Live at LEEEEEEEEEDs! The Who - Live at Leeds is one of the best live albums ever recorded and one of the main reasons for this is Pete Townshends MASSIVE guitar tone created by his walls of super dynamic Hiwatt amps combined with a Univox SuperFuzz. Well - the Catalinbread "WIIO" pedal aims to give you the Hiwatt side of the equation and it does a damn good job of it too!
Firstly lets check out the Catalinbread description;
"Sheer raw power. Dynamics that feel like a roundhouse kick to the chest. Incredibly responsive clean up with the flick of the wrist. This is the WIIO.
The WIIO is an overdrive inspired by the powerfully unforgiving British amps from the ‘70s. Its all right there at your fingertips - your picking attack determines how much gain is delivered to the speakers. There is none of the typical compression found in most other overdrives to hide behind or to soften the blow - this is brass knuckle to the jaw type sonic impact we‘re talking here - you literally feel as though you plugged straight into the power section.
Like the amps, the WIIO has a wide freq spread so if your amp can deliver you’ll be rewarded with crisp clear highs and a very full tight low end. Lower gain settings are very clean and linear - you can hear every pick stroke and fingerprint, and the headroom allows for some very rich sounds when using modulation pedals. As you crank up the Gain the breakup is aggressive, powerful, punchy, and immediate then it decays quickly to a full clean sound. The midrange bark particular to the amps on which we based the WIIO is right there too as you crank it up. This pedal cuts like a broadsword so no need to fear being lost in the fray. It respects the integrity of your pickups, and loves being slammed with other overdrives or your favorite fuzz too.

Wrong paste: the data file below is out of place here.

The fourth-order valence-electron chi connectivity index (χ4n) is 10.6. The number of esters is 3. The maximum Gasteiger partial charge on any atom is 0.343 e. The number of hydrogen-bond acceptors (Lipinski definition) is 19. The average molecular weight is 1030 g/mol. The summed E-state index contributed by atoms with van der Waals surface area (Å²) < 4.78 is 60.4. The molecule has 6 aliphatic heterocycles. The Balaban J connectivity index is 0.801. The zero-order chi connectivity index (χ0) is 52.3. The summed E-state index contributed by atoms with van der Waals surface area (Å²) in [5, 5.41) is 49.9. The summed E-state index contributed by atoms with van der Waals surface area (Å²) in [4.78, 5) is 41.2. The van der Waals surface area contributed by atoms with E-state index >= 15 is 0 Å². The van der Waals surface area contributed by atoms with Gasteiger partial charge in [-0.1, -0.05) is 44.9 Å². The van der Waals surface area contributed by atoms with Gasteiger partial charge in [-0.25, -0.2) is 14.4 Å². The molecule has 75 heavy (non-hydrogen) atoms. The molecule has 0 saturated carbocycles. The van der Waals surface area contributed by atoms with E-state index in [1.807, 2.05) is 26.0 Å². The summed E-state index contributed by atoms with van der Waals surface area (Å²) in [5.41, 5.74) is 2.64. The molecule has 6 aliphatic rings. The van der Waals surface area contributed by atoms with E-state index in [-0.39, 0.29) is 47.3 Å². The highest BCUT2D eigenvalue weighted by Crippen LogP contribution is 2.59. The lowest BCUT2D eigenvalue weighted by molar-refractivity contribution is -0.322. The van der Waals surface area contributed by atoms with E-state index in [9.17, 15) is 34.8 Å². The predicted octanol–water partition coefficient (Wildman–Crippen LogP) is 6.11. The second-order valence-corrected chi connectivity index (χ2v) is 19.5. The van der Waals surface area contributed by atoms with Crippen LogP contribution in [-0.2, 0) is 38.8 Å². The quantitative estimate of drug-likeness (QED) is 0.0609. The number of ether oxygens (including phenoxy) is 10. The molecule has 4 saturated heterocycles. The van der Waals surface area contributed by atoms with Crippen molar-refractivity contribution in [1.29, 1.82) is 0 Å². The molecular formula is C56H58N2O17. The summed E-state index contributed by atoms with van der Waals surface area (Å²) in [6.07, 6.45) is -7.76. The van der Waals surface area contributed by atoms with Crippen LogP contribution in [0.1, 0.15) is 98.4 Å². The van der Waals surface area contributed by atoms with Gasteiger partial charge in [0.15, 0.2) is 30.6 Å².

The EQ controls on the WIIO are interactive with the Gain knob - increasing the Treble will not only give you more highs but also more grit to the gain. Likewise, increasing the Bass control will not only deliver more lows but will also alter the feel and attack. Plenty of output to smack your amp into submission as well.
The whole point of the WIIO experience is the dynamic interaction between you and the pedal. It reacts immediately to your picking hand, so cleans are easily attainable just by lightening up your attack. Conversely, you can get to the raging power chord stuff just by hitting the guitar harder. Running the WIIO at full gain will give you pushed transformer-style saturation for leads as well, so in reality you can have three levels of gain available just by using your wrist and your guitar’s volume control. It was designed to be intuitive with a minimum of tweaking, freeing you to follow your inspiration to wherever it takes you.
The WIIO won’t be for everybody and we‘re cool with that - hell, Nic has the real deal 100w full stack with eight Fanes and many of us in Teh Bunker cower and lose continence when its at full bore. Its unique sonic structure is very unforgiving and due to the responsiveness allows EVERYTHING you put into it to come through. But as the players who have had the experience of playing the amps know, there are great rewards to be had once you’re able to grab hold of the reins and attempt to ride the mighty beast."
Now a demo vid;
Sounds pretty impressive, it's dynamic range is absolutely huge!
Moving on lets check out these gut shots;
Looks like it's a cascaded BS170 mosfet design. From past experience we know these sound good - check out the Zvex Box of Rock for one example of a similar circuit topology.
Once again the tracing king that is WhiteKeyHole provides a schematic;
It's a pretty standard cascaded mosfet design: two gain stages into tonestack into a final gain stage. Note a few interesting design choices which make this mosfet pedal stand out;